HOW FOOD AFFECTS OUR BRAIN
There are times when we human beings eat not because we’re hungry, or because we need the nutrition, but because of the way we are feeling. When we’re feeling down or experiencing anxiety, for example, it’s easy to turn to food for some kind of relief or distraction. But there is also evidence for the fact that our emotions may themselves be the result of the foods we eat. It is quite amazing but there is something to be said about how food affects our brain.
Many people reach for comfort foods like bread and chocolate when feeling down, anxious, depressed, or experiencing fatigue, but some foods also have a direct effect on cognitive performance, brain function and chemistry.
Carbohydrates do provide increased energy in the form of blood glucose, which feeds the brain, and increases mental acuity and mood balance. But just like the rest of the body, the brain needs carbs. It requires healthy fats, amino acids (the building blocks of protein), and vitamins and minerals.
Becoming more versed in which foods will deliver the best nutrition for your emotions and moods will aid you in nourishing your nervous system and restoring inner vibrancy. While the body needs carbs for energy, you need to monitor the amount of them you intake per meal, per day.
For more information about healthy eating, visit my article “Healthy Eating Over 50“.
HAPPY FOOD, SAD FOOD
Some foods alter brain chemistry in a way that is similar to some prescription medications. Some foods are good for your brain and some are bad.
Let’s take a look at some foods that are good for your brain:
> Fatty fish (salmon, trout, sardines)
> Turmeric (spice)
> Pumpkin seeds
> Dark chocolate
> Green tea
These foods contain antioxidants that keep your brain healthy and protect it from being damaged.
Foods that are bad for your brain are as follows:
> Sugary drinks
> Refined carbs (including highly processed grains like white flour)
> Foods high in trans fats
> Highly processed foods
> Aspartame (artificial sweetener)
> Fish high in mercury
These foods are bad for your brain because they impair memory and learning.
SUGAR AND OUR BRAIN
For quite some time now, it is known that sugar has an effect on the brain. For a better understanding of this, watch the below video:
THE EFFECTS OF SEROTONIN
Serotonin is an important neurotransmitter that powerfully influences how we feel emotionally. Doctors believe that increasing the level of serotonin that is available to the brain has an effect on symptoms of anxiety, depression, sleeping problems, and over-eating to name a few. But there are alternative, natural ways of positively affecting serotonin levels, without taking prescription drugs.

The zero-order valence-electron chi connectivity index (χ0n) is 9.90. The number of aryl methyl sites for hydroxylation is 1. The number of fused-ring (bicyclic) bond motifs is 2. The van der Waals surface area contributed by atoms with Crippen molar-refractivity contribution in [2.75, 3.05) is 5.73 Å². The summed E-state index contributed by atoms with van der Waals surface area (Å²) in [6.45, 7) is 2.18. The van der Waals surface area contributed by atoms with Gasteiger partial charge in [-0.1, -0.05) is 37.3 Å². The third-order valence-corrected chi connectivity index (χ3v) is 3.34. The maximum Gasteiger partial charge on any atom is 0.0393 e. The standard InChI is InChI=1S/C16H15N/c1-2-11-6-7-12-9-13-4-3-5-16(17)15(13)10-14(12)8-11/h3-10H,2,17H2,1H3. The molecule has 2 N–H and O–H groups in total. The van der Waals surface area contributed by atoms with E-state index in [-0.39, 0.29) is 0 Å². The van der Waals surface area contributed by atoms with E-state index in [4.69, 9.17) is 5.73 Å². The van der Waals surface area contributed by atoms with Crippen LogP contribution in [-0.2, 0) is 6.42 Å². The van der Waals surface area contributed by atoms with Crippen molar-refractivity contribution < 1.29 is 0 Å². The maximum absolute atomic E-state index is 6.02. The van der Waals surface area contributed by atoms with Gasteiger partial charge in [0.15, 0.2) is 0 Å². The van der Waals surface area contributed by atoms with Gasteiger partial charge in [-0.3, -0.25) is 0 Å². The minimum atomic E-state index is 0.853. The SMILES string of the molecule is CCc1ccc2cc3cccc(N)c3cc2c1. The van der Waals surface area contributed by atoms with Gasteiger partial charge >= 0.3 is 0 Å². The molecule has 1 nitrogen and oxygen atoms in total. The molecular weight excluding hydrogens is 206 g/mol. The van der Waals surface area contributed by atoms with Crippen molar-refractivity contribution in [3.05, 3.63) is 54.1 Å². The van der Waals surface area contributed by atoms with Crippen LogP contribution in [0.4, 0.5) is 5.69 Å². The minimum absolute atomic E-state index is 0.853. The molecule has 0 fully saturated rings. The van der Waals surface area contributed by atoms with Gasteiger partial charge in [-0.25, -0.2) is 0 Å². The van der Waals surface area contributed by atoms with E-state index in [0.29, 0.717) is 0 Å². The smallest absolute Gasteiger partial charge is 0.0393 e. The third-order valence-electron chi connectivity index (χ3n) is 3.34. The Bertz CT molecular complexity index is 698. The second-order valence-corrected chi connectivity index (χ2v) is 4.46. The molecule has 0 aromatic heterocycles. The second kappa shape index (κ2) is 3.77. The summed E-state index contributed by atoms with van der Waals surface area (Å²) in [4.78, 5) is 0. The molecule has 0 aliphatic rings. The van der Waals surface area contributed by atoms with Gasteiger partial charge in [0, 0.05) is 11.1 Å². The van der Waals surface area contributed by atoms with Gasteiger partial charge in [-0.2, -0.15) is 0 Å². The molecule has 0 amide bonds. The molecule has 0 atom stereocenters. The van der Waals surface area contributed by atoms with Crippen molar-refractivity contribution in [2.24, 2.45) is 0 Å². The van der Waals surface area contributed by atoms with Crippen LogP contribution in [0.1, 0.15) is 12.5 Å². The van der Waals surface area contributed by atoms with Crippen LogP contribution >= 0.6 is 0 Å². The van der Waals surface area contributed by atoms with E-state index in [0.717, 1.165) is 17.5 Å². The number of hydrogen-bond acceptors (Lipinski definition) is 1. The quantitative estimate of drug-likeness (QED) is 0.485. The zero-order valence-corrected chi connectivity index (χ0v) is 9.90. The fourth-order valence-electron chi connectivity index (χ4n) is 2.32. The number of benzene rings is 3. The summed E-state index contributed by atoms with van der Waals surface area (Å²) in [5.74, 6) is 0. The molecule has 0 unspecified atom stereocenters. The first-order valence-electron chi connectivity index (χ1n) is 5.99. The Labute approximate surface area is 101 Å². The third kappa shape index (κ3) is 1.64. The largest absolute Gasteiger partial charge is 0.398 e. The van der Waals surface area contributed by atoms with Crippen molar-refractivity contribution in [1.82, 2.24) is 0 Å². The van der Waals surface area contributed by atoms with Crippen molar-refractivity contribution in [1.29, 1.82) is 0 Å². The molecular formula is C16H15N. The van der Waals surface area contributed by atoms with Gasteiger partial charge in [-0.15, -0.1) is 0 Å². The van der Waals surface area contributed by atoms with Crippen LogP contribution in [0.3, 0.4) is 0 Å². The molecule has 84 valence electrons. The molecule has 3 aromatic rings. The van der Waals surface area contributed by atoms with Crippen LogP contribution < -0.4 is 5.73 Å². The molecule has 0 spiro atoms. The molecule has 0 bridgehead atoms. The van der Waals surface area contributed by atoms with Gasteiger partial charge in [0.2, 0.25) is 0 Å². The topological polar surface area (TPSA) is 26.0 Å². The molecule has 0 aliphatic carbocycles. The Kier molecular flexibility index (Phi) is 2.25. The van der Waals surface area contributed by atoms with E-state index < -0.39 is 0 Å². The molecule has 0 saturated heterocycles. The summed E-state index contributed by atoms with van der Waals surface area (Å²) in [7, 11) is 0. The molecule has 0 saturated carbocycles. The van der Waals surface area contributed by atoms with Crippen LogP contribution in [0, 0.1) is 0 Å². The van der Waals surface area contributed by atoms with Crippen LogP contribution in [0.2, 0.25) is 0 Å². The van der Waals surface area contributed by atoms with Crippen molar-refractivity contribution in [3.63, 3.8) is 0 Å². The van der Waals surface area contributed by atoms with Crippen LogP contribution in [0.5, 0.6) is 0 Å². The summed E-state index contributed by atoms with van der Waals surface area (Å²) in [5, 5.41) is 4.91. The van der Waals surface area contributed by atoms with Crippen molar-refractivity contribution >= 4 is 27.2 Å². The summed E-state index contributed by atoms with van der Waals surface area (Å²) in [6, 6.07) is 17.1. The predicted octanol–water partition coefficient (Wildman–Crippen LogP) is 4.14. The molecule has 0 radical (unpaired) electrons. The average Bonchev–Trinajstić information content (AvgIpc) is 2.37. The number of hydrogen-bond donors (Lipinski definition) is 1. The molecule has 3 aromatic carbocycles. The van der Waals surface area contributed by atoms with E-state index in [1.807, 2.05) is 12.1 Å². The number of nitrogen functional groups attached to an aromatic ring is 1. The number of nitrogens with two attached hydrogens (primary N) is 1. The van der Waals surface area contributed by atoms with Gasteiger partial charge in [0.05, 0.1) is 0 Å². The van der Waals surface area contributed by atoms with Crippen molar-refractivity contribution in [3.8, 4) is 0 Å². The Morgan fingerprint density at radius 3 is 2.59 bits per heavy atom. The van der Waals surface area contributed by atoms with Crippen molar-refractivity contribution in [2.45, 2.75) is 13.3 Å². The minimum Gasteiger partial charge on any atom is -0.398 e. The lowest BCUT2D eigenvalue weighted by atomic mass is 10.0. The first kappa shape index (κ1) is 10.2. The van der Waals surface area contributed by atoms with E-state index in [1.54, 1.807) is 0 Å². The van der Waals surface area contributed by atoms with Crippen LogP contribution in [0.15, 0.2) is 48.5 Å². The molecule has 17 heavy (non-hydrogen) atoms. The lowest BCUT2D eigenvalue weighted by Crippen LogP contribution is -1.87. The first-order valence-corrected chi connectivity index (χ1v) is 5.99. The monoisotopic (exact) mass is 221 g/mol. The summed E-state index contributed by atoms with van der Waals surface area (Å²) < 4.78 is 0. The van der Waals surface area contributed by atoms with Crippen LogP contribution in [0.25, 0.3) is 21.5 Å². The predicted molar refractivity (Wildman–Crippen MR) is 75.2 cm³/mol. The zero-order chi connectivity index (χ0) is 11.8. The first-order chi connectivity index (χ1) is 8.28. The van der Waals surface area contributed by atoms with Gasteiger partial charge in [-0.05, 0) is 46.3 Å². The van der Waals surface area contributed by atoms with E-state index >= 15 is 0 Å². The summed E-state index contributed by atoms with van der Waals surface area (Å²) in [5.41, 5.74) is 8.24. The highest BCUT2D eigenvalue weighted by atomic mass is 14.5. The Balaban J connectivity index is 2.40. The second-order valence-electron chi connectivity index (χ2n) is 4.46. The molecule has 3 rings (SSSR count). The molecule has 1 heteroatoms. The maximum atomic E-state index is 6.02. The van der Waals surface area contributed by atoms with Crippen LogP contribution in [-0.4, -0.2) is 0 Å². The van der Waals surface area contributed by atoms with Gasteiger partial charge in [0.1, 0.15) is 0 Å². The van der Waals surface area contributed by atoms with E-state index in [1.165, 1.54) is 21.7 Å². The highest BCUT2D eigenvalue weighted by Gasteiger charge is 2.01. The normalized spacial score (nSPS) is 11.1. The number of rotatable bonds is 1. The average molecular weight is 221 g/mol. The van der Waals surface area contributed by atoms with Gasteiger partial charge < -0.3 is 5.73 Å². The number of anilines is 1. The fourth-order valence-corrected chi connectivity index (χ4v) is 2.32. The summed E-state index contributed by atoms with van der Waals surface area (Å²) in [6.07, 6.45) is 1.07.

The naturally occurring amino acid ‘tryptophan’ is the precursor, the key ingredient, to manufacturing serotonin in the body. By providing the diet with more foods rich in tryptophan, it is possible to increase serotonin levels naturally:
> Soy beans
> Soy bean products (tofu and soy milk)
> Nuts and seeds
> Fresh vegetables (potato skins – note: if organic, there’s no need to peel potatoes – just give them a good scrub and wash
> Kelp and spirulina
> Fruits (mangoes, bananas and dates)
All the above foods are excellent sources of this important amino acid. Including these foods in your diet may be the first step in brightening a low mood, alleviating anxiety, and providing more positive support for the central nervous system.
YOUR BIG FAT BRAIN
No one likes being told they have a fat brain, but it is actually a good thing. The human brain consists of high amounts of polyunsaturated fats, including the famous omega-3 essential fatty acids that you find in fish oil and some nut and seed oils.
The nervous system needs Omega-3 in order for nerve cells to conduct messages, in the form of electrical signals, to each other. So it is no surprise that low blood levels of omega-3 fatty acids have been linked to an increased risk of anxiety, depression, and other mood disorders. Supplementing with omega-3 directly improves how a person feels emotionally, and how well the brain functions as a whole.
In one double-blind, placebo controlled study conducted by the Medical University of Vienna in Austria during 2012, volunteers suffering from psychosis experienced a huge reduction in negative emotional symptoms, including anxiety after they were given omega-3 supplements for 12 weeks.
In lieu of taking supplements, you can improve your diet by including health-promoting omega-3-rich foods such as the following:
> Chia seeds
> Flax seeds
> Sea vegetables
FINAL FOOD FOR THOUGHT
There are foods that can affect our brain. Food can also be eaten as a way of getting through stress and anxiety. There is a way, however, to turn it around by eating foods that are rich in omega-3. It is known that sugar affects are brain as well. Now that these facts are known, it will help you make healthier food choices in the future.
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